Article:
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Michael Mantler: The Jazz Composer’s Orchestra Update

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Michael Mantler organized the original The Jazz Composer’s Orchestra album in 1968, as a manifestation of his and then-wife Carla Bley’s activities in the new jazz scene in New York. The music, all penned by Mantler, featured dense, long-toned backdrops (inspired by European avant-garde classical works) layered with improvisations by Don Cherry, Larry Coryell, Roswell Rudd and Cecil Taylor, among others. Saxophonist Pharoah Sanders created the most brutal piece, shrieking for three minutes over a relentless march pattern that suggested Bernard Herrmann’s theme from Psycho.

While digitizing his numerous scores recently, Mantler hit upon the idea of updating those early works for performance. The 19-piece Nouvelle Cuisine Big Band essentially maintains the same instrumentation, while an amplified string quartet and guitarist are both added. Mantler also plays several trumpet solos, something he’s rarely done in recent years. The tracks-all labeled “Updates” and numbered to evoke their original “Communications” number-are more concise, with nothing over eight minutes. They lack the brutality of the original album, with the ominous lower brass traded out for more expansive arrangements of sound. Harry Sokal’s tenor saxophone does seem to evoke Gato Barbieri’s wails on the original. But on “Preview,” Sanders’ showcase, radio.string.quartet.vienna’s sawing sound is mixed lower, putting more emphasis on the ensemble’s staccato punches.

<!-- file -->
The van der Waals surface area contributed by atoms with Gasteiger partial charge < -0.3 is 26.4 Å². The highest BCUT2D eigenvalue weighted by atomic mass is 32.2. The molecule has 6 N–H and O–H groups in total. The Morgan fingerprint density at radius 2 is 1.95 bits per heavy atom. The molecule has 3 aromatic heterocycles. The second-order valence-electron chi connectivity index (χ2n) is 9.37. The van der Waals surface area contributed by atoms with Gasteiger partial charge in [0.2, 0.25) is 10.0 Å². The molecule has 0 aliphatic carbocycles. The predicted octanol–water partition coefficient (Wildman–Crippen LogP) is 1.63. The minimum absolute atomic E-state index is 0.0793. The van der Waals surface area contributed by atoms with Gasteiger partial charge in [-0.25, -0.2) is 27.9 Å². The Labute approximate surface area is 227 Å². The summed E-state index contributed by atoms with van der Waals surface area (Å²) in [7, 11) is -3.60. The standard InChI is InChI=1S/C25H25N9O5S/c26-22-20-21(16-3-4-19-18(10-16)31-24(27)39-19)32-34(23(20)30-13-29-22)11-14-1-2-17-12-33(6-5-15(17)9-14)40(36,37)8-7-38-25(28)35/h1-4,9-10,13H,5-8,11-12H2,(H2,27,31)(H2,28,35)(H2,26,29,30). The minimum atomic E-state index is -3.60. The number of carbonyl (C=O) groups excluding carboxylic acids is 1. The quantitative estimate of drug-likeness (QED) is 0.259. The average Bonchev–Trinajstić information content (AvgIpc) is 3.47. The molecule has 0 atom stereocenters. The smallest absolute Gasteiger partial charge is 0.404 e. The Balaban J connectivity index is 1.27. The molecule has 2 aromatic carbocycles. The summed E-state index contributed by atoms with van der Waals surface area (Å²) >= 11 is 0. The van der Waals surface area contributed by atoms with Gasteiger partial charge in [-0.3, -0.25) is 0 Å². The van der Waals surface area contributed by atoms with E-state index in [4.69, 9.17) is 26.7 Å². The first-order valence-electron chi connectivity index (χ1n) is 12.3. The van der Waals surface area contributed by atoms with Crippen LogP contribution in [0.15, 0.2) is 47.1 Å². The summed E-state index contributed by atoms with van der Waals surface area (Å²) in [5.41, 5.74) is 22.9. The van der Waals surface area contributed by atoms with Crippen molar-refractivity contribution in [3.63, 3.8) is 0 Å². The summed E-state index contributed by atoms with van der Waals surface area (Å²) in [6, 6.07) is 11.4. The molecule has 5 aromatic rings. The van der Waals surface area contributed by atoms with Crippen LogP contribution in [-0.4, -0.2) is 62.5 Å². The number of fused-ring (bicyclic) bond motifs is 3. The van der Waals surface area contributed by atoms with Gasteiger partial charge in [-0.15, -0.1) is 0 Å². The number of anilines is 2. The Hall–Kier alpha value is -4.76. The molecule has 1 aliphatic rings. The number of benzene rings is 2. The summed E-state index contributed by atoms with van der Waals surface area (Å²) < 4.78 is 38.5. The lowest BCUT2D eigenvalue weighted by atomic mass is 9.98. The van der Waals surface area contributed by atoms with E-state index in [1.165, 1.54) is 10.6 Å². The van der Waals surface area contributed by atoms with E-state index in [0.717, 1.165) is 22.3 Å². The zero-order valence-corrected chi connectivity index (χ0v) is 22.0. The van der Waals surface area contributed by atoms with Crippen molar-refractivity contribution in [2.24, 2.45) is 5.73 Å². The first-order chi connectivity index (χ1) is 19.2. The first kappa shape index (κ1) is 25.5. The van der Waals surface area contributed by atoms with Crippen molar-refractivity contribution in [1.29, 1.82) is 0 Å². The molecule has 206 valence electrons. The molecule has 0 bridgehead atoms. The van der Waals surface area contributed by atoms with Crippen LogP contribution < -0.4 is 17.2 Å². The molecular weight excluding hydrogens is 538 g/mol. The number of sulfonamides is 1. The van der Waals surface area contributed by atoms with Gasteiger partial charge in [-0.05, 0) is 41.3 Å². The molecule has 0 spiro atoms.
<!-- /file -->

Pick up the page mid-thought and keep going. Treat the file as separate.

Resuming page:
None of this means Update pales in comparison to its predecessor. These works are equally rich in the way that the ensemble’s instruments intertwine or clash with each other. The recording, captured live in Vienna, has a sonic clarity lacking in the original, thereby ultimately bringing out the nuances in Mantler’s writing. In all, it feels like a new set of music rather than a recreation of an older one.

Listen to or download this album at iTunes.

Originally Published